What is ciclesonide? What is ciclesonide used for?
Ciclesonide (Alvesco) is a man-made steroid for inhalation in the glucocorticoid family. It is related to the naturally-occurring steroid hormone, cortisol or hydrocortisone, produced by the adrenal glands. The body converts ciclesonide to des-ciclesonide, which is the active form of the drug. Glucocorticoid steroids have potent anti-inflammatory actions. When used as an inhaler, ciclesonide travels to the airways in the lung. In people with asthma, the suppression of inflammation within the airways reduces the spasm of muscle cells that surround the airways as well as the accumulation of fluid and cells that accompanies the inflammation which lead to narrowing of the airways. The narrowing makes it difficult to get air into and out of the lungs. When used in lower doses, very little ciclesonide is absorbed into the body. When higher doses are used, ciclesonide is absorbed and may cause side effects elsewhere in the body. The FDA approved ciclesonide in January 2010.
What brand names are available for ciclesonide?
Is ciclesonide available as a generic drug?
Do I need a prescription for ciclesonide?
What are the side effects of ciclesonide?
What is the dosage for ciclesonide?
The recommended dose is 80 to 320 mcg oral inhalation twice daily.
Which drugs or supplements interact with ciclesonide?
Some drugs (for example, ketoconazole [Nizoral, Extina, Xolegel, Kuric]) that reduce the activity of liver enzymes that breakdown drugs may increase the levels of des-ciclesonide, which is the active form of ciclesonide, and lead to increased exposure of the body to des-ciclesonide and more side effects.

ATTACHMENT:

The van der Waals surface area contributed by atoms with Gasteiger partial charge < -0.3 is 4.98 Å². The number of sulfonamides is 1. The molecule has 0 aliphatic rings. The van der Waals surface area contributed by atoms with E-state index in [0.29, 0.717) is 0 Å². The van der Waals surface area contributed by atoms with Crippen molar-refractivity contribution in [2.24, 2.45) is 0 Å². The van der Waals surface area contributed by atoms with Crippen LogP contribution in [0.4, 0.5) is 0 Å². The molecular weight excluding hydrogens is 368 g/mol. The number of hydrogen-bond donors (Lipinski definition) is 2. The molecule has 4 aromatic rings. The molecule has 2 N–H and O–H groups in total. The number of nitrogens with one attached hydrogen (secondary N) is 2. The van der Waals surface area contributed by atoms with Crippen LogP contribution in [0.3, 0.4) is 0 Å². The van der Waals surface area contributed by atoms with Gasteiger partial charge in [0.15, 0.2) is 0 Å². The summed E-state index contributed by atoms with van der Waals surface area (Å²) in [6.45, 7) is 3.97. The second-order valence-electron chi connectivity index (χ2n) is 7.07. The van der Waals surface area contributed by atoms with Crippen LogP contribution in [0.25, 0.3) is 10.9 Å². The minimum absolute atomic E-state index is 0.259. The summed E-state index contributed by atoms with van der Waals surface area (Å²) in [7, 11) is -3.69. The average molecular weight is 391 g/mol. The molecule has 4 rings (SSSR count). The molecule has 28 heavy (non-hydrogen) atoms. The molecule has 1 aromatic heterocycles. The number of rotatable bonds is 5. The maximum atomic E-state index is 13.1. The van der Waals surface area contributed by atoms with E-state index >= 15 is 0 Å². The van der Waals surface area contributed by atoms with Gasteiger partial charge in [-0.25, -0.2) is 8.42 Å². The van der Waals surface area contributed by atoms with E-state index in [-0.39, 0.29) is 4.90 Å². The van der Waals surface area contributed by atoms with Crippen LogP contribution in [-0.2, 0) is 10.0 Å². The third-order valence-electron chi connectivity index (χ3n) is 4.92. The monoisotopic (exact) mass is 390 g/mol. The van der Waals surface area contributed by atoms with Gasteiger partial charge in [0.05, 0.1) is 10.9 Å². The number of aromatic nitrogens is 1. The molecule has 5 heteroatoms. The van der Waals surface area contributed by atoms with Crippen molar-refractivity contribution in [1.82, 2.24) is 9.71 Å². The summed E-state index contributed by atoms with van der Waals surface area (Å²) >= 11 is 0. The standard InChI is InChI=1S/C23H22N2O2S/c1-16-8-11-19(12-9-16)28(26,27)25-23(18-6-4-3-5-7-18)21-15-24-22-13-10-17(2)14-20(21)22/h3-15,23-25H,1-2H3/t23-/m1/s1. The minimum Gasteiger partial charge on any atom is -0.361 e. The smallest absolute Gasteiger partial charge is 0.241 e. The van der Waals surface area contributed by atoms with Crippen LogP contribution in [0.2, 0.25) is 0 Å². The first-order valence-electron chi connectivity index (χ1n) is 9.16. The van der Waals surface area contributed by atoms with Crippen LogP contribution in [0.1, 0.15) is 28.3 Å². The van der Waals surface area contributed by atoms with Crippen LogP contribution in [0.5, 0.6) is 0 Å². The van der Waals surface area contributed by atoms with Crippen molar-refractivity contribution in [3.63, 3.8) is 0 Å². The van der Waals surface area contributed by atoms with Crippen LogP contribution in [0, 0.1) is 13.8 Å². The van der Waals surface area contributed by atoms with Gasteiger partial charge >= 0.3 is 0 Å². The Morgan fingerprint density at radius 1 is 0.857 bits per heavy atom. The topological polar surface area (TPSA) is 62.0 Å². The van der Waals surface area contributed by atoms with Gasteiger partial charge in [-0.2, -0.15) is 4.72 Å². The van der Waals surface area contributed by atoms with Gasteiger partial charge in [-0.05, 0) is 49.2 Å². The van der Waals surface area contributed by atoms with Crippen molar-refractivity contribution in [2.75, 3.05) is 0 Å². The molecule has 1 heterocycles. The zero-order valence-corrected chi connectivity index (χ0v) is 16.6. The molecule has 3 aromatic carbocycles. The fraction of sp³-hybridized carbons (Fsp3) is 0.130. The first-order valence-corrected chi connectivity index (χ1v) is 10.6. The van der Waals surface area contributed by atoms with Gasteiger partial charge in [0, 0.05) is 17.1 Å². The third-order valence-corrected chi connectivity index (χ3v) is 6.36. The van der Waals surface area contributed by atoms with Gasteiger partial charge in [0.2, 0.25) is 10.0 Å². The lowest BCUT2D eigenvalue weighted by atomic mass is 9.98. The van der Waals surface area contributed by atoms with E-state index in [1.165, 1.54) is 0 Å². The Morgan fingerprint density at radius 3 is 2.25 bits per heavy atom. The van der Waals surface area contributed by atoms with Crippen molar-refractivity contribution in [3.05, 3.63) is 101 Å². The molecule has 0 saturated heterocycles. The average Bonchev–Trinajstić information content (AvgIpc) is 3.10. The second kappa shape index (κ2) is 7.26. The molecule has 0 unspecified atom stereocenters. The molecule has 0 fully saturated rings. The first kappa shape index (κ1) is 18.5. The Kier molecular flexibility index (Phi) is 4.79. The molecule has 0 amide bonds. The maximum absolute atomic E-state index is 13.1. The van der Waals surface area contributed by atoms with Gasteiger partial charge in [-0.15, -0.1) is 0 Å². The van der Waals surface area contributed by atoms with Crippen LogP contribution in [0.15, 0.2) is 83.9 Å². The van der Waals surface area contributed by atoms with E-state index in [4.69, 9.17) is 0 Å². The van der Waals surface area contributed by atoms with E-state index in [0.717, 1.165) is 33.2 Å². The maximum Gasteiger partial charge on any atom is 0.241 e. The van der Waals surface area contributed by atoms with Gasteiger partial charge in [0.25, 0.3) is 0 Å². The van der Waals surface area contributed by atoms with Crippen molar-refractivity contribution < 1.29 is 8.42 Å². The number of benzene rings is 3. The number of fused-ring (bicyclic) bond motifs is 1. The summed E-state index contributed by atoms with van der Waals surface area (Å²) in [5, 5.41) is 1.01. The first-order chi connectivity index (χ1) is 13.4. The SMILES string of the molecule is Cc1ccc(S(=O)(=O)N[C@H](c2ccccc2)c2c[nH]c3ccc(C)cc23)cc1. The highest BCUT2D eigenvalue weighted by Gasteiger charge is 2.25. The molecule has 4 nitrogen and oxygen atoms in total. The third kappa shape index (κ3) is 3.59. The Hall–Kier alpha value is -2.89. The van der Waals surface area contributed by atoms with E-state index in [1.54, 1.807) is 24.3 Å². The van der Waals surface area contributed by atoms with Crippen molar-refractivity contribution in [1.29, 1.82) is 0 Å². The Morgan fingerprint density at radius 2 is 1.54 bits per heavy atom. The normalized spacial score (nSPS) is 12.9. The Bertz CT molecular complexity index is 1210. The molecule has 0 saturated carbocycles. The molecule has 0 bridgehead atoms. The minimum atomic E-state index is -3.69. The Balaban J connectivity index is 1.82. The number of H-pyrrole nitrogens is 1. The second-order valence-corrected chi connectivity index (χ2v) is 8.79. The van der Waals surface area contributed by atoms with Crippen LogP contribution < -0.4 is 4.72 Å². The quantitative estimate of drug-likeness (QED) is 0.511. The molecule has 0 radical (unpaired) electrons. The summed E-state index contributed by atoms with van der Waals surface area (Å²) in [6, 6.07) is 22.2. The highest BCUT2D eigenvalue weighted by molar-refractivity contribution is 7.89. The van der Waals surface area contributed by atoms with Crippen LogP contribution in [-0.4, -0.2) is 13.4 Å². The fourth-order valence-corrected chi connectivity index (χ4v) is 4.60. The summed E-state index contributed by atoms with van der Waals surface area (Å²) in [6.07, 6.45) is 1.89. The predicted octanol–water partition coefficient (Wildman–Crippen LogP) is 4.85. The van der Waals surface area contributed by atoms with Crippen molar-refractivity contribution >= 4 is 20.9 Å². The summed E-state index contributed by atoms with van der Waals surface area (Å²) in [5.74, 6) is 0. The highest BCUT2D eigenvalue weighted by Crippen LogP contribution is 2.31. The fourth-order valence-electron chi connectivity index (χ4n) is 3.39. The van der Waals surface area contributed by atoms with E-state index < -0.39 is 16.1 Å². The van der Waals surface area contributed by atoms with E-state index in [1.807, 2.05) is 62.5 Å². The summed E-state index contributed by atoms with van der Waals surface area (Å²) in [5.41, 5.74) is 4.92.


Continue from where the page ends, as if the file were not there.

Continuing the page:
Is ciclesonide safe to take if I'm pregnant or breastfeeding?
Use during pregnancy has not been adequately evaluated. Ciclesonide harmed the fetus in animal reproductive studies.
It is not known whether ciclesonide is secreted in breast milk. Other medications in this class are secreted into breast milk. It is not known whether the small amounts of ciclesonide that may appear in breast milk have an effect on the infant.
What else should I know about ciclesonide?
What preparations of ciclesonide are available?
Aerosol: 80, and 160 mcg per inhalation
How should I keep ciclesonide stored?
Ciclesonide should be stored at room temperature, between 15 C and 30 C (59 F and 86 F).
Latest Asthma News
Daily Health News
Ciclesonide (Alvesco) is a prescription glucocorticoid drug used to treat asthma in individuals 12 years of age or older. Side effects, drug interactions, dosing, storage, and pregnancy and breastfeeding information should be reviewed before taking this medication.
Multimedia: Slideshows, Images & Quizzes
What Is Asthma? Symptoms, Causes, and Treatments
What is asthma? Learn information about asthma, a chronic disease of the bronchiole tubes. Discover information about asthma...
COPD (Chronic Obstructive Pulmonary Disease) Quiz
COPD is a combination of three conditions? Take this quiz to learn the three conditions that make up the pulmonary disease called...
What is Asthma? Asthma Myths Debunked
What are asthma myths and facts? There is currently no cure for asthma, and no specific, single cause for asthma has been...
Asthma Quiz: Test Your Medical IQ
Asthma is a chronic disease of the airways of the lungs, which can be managed with proper treatment. Triggered by two main...
Asthma Attacks: Triggers, Symptoms, and Treatment